Rick Barber, a candidate in the Republican primary for the state’s second district, has released a one-minute ad in which he implies he supports impeaching President Barack Obama, then goes on a protracted criticism of the IRS, concluding with an actor dressed as George Washington declaring, “Gather your armies.”
The ad begins with the Tea Party-backed Barber implying support for Obama’s impeachment. “And I would impeach him,” Barber says in the ad’s opening line as he sits at a table with actors dressed as Washington, Sam Adams and Ben Franklin.
And if that’s not enough — some of your men own taverns. Sam, you were a brewer, Mr. President, a distiller. You know how tough it is to run a small business without a tyrannical government on your back.
Today, we have an Internal Revenue Service that enforces what they call a progressive income tax. You’ll love this. Every year, if not every quarter, we’re basically required to spy on ourselves. Report what we earn, who we hire and fire, with an all powerful separate court system. Without representation they could increase taxes, add costly regulations, or perform malicious audits.
Now this same IRS is going to force us to by health insurance. Cram it down our throats, or else. Now I took a took an oath to defend that with my life [points at copy of Constitution] and I can’t stand by while these evils are perpetrated.
You gentlemen revolted over a tea tax. A tea tax. Now look at us! Are you with me?
At the end of the ad, George Washington responds with the words, “Gather your armies.”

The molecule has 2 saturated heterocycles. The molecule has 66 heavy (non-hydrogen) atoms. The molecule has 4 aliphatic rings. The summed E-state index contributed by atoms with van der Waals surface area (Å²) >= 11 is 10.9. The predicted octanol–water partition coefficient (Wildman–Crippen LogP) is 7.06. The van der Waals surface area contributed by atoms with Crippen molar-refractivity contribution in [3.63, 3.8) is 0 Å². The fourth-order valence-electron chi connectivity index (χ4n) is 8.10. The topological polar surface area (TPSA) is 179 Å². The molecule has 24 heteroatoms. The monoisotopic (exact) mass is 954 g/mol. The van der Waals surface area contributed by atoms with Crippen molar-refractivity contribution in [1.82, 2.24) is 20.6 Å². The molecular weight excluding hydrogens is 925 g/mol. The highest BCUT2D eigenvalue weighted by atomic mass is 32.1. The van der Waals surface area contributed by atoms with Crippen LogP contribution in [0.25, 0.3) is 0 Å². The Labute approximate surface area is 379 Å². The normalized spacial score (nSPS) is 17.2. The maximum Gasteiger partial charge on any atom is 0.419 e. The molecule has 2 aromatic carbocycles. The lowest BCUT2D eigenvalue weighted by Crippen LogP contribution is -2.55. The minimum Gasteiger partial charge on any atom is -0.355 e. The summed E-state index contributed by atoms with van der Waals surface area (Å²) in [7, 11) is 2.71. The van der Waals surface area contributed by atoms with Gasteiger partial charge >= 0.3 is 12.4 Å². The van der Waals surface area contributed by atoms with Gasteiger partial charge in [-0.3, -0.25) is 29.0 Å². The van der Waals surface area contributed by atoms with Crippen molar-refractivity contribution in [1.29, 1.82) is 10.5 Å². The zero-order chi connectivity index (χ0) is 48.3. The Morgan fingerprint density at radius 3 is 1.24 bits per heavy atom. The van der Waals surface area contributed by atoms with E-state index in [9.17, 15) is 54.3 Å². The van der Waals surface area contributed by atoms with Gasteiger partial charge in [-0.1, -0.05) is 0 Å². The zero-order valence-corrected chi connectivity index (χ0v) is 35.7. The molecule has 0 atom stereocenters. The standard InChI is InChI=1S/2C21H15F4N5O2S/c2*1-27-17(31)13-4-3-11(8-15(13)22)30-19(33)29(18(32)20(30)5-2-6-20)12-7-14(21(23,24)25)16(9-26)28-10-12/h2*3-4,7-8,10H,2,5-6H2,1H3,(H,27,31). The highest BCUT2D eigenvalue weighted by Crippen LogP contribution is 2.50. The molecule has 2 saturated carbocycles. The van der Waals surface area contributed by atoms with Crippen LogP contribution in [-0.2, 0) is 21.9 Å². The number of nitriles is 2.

It’s “the first TV ad this reporter can remember that advocates taking up arms against the United States,” writes Rick Barber at MSNBC’s First Read blog.
Responding to controversy over the ad, Barber told TalkingPointsMemo’s Evan McMorris-Santoro that the ad has been misunderstood.
“They need to not look so deep into things,” Barber said. “It’s definitely not an inciteful call to arms.”
Nevertheless, McMorris-Santoro reports that Barber “stood by his ad’s message” that “the founding fathers would be absolutely appalled” by the current state of the US.
But David Weigel at the Washington Post suggests that Barber’s interpretation of the founding father’s attitudes doesn’t make sense.
“President Washington presided over, and approved, the first tax levied by the federal government — the 1791 whiskey tax,” Weigel writes. “When the tax met resistance, he approved the assembling of militias to enforce the law and mobilization of agents to collect the revenue. So the Barber daydream of Washington angrily ordering a ‘gathering of armies’ to oppose a tax is… well, entertaining, I guess.”
Barber garnered 28 percent of the vote in the June 1 primary to be the GOP’s House candidate for Alabama’s second district. But he held leading rival Martha Roby to below 50 percent of the vote, meaning the two face off in a run-off primary on July 13.
This video was posted to YouTube June 13, 2010.